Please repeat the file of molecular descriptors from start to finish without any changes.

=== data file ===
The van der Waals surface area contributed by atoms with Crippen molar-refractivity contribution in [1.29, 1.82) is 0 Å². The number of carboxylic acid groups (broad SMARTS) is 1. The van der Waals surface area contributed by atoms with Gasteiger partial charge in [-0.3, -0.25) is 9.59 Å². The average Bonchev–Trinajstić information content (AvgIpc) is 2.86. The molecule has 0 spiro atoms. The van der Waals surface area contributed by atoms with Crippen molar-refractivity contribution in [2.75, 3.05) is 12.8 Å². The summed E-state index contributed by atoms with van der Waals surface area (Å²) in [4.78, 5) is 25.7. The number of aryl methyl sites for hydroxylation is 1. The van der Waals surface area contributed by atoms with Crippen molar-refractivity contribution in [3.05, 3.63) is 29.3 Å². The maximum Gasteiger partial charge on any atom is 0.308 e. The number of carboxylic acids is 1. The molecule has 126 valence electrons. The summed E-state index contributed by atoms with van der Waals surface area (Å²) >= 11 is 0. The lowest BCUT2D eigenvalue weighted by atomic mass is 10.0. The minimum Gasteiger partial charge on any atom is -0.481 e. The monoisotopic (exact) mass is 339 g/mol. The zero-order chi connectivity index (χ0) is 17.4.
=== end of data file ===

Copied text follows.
The van der Waals surface area contributed by atoms with Crippen molar-refractivity contribution in [1.29, 1.82) is 0 Å². The number of carboxylic acid groups (broad SMARTS) is 1. The van der Waals surface area contributed by atoms with Gasteiger partial charge in [-0.3, -0.25) is 9.59 Å². The average Bonchev–Trinajstić information content (AvgIpc) is 2.86. The molecule has 0 spiro atoms. The van der Waals surface area contributed by atoms with Crippen molar-refractivity contribution in [2.75, 3.05) is 12.8 Å². The summed E-state index contributed by atoms with van der Waals surface area (Å²) in [4.78, 5) is 25.7. The number of aryl methyl sites for hydroxylation is 1. The van der Waals surface area contributed by atoms with Crippen molar-refractivity contribution in [3.05, 3.63) is 29.3 Å². The maximum Gasteiger partial charge on any atom is 0.308 e. The number of carboxylic acids is 1. The molecule has 126 valence electrons. The summed E-state index contributed by atoms with van der Waals surface area (Å²) >= 11 is 0. The lowest BCUT2D eigenvalue weighted by atomic mass is 10.0. The minimum Gasteiger partial charge on any atom is -0.481 e. The monoisotopic (exact) mass is 339 g/mol. The zero-order chi connectivity index (χ0) is 17.4.